Orange Frosted Hostess Cupcakes

feature image from Steven Brisson

Maureen Norton-Hawk, co-author of Can’t Catch a Break: Gender, Jail, Drugs, and the Limits of Personal Responsibility, recently learned that  a participant in our project with poor and criminalized  women has been murdered. Linda’s remains were found  a few days ago in a wooded area near Boston. In light of this sad news, I’ve published a bit of the pertinent article from the local news station, WCVB, followed by Maureen’s heartfelt eulogy. We only wish that as much effort had been put into finding her a home while she was alive as has now been put into identifying her bones.


BROCKTON, Mass. Jan. 7, 2015 —The second set of human remains found in a wooded area in Brockton have been identified, Plymouth County District Attorney Timothy J. Cruz said Wednesday. Cruz said the remains were that of Linda Schufeldt, 51, of Quincy.

Eulogy for Linda

by Maureen Norton-Hawk

You could hear her before she ever arrived at my office door. She was always talking rapidly at least one or two octaves above normal. Plopping down on the office chair she would reach into her rolling suitcase that was her constant companion and pull out a package of orange frosted Hostess cupcakes. With a grin she would hand the confectionary to me as she knew that I had a soft spot for them. I never asked how she, as a poor and often homeless woman, could and would give so generously. But that was Linda.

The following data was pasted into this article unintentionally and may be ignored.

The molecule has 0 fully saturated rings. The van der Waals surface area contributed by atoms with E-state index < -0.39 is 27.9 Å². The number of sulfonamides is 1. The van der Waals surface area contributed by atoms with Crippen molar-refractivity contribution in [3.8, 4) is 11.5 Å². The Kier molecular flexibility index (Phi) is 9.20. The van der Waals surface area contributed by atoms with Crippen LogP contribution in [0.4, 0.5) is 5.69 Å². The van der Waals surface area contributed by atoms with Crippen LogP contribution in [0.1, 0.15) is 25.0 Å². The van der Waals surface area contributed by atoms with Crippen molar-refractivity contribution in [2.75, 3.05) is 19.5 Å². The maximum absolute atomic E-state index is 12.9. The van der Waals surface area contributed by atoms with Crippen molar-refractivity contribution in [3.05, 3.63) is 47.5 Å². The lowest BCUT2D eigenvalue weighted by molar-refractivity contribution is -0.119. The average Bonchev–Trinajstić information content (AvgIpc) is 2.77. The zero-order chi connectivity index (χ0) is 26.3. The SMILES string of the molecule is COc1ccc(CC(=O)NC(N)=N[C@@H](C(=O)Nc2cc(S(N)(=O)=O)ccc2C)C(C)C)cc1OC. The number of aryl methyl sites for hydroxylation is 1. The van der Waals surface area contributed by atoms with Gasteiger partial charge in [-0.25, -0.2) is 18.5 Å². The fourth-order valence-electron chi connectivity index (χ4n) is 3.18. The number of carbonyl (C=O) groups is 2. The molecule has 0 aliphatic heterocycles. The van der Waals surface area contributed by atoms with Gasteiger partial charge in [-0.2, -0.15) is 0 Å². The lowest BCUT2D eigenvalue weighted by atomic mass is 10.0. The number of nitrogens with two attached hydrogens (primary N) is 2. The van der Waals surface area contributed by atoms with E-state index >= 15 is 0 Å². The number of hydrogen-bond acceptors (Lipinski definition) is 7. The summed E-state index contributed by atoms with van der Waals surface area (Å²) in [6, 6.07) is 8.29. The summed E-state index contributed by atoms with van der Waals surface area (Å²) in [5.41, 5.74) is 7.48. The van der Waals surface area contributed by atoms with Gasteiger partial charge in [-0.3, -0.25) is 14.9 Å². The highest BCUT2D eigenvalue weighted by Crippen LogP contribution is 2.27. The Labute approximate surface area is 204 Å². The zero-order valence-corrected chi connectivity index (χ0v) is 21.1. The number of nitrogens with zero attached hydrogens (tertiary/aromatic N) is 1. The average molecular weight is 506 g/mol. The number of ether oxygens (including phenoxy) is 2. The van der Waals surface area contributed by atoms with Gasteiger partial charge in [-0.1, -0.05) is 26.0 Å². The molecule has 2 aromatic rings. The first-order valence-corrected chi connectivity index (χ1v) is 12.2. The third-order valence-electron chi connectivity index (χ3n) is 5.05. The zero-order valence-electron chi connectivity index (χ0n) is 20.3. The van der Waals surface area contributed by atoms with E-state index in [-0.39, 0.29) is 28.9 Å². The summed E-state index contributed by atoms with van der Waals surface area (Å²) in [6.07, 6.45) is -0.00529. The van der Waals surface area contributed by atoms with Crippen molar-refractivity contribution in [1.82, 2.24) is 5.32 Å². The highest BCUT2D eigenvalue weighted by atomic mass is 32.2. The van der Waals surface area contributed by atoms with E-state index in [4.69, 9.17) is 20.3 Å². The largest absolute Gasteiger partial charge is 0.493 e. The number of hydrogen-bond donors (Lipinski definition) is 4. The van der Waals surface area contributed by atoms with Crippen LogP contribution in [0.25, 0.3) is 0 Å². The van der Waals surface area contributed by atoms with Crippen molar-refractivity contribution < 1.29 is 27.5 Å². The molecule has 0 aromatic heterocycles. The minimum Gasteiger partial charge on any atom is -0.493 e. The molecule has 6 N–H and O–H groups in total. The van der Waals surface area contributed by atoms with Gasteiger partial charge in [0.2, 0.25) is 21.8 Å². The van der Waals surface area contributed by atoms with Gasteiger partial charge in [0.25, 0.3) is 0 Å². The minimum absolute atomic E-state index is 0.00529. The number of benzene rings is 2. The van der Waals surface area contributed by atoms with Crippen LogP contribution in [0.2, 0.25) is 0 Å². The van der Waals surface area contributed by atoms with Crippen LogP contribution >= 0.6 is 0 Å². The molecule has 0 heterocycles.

Given her history, one might expect an angry bitter vengeful woman who had been beaten up by life one time too many. Instead of anger, she was an unusually happy, smiling and trusting person who, because of these traits, often found herself exploited or abused. Each time she was victimized she would pick herself up and start again.

It appears that she was brutally murdered. She did not deserve to die this way. As importantly, she did not deserve to live the way that she had to live. In addition to fighting her own personal struggles, she was faced with well-intentioned agencies that always fell short of what she needed. So she would start down the long road to recovery, fail when support was withdrawn or when she did not live up to the formal regulations and then have to start again. At least you don’t have to struggle anymore Linda. Rest in peace.

4 comments

  1. I graduated from HS with Linda and lost track of her shortly thereafter. I tried to find her about 10 years ago or so but didn’t have any luck. I hate to read that she had such a rough life and that it ended in such a tragic manner. But it’s nice to know she could still be happy despite all the pain. I’ll eat an orange cupcake in her honor.

  2. I am one of linda’s sisters. Her and I lost touch for years. She came back into my life after she found me on the internet in 2011. Linda was a beautiful person and I wish her life could have been easier for her. Thanks for your nice comments about her.

  3. Thank you for your beatiful note. I am Linda’s first daughter. Any stories you have to share I would love. I wasn’t able to have a relationship with her. Been trying to reach out to people buts it is difficult
    Thanks

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